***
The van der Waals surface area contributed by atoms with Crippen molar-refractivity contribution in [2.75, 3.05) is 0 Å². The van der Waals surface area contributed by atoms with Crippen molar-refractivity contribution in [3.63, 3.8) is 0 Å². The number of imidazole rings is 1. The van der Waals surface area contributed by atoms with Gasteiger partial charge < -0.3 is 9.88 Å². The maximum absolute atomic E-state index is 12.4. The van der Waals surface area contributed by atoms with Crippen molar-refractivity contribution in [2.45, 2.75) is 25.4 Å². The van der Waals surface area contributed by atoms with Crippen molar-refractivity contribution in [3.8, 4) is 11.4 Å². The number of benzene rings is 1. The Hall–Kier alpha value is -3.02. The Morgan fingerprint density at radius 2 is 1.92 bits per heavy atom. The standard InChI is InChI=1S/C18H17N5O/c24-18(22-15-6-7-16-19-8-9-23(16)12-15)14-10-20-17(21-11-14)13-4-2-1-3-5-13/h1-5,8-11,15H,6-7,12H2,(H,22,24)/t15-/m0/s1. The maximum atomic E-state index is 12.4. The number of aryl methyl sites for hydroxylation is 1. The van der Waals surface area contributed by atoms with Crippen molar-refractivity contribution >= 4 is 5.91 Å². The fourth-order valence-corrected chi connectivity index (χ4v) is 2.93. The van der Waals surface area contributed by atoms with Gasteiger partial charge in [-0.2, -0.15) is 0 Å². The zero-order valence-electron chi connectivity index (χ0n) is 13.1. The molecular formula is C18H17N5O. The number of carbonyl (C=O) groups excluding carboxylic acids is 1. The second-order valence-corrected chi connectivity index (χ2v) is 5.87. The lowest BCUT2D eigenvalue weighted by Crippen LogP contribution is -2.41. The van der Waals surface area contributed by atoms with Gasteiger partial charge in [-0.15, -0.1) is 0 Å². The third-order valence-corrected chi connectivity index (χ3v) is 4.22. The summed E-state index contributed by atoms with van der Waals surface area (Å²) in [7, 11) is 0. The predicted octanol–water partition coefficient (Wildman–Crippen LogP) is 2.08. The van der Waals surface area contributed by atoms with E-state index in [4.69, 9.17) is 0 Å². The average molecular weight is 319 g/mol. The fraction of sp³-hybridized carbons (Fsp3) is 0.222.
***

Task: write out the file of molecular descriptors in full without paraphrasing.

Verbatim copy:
The van der Waals surface area contributed by atoms with Crippen molar-refractivity contribution in [2.75, 3.05) is 0 Å². The van der Waals surface area contributed by atoms with Crippen molar-refractivity contribution in [3.63, 3.8) is 0 Å². The number of imidazole rings is 1. The van der Waals surface area contributed by atoms with Gasteiger partial charge < -0.3 is 9.88 Å². The maximum absolute atomic E-state index is 12.4. The van der Waals surface area contributed by atoms with Crippen molar-refractivity contribution in [2.45, 2.75) is 25.4 Å². The van der Waals surface area contributed by atoms with Crippen molar-refractivity contribution in [3.8, 4) is 11.4 Å². The number of benzene rings is 1. The Hall–Kier alpha value is -3.02. The Morgan fingerprint density at radius 2 is 1.92 bits per heavy atom. The standard InChI is InChI=1S/C18H17N5O/c24-18(22-15-6-7-16-19-8-9-23(16)12-15)14-10-20-17(21-11-14)13-4-2-1-3-5-13/h1-5,8-11,15H,6-7,12H2,(H,22,24)/t15-/m0/s1. The maximum atomic E-state index is 12.4. The number of aryl methyl sites for hydroxylation is 1. The van der Waals surface area contributed by atoms with Crippen molar-refractivity contribution >= 4 is 5.91 Å². The fourth-order valence-corrected chi connectivity index (χ4v) is 2.93. The van der Waals surface area contributed by atoms with Gasteiger partial charge in [-0.2, -0.15) is 0 Å². The zero-order valence-electron chi connectivity index (χ0n) is 13.1. The molecular formula is C18H17N5O. The number of carbonyl (C=O) groups excluding carboxylic acids is 1. The second-order valence-corrected chi connectivity index (χ2v) is 5.87. The lowest BCUT2D eigenvalue weighted by Crippen LogP contribution is -2.41. The van der Waals surface area contributed by atoms with Gasteiger partial charge in [-0.15, -0.1) is 0 Å². The third-order valence-corrected chi connectivity index (χ3v) is 4.22. The summed E-state index contributed by atoms with van der Waals surface area (Å²) in [7, 11) is 0. The predicted octanol–water partition coefficient (Wildman–Crippen LogP) is 2.08. The van der Waals surface area contributed by atoms with E-state index in [4.69, 9.17) is 0 Å². The average molecular weight is 319 g/mol. The fraction of sp³-hybridized carbons (Fsp3) is 0.222.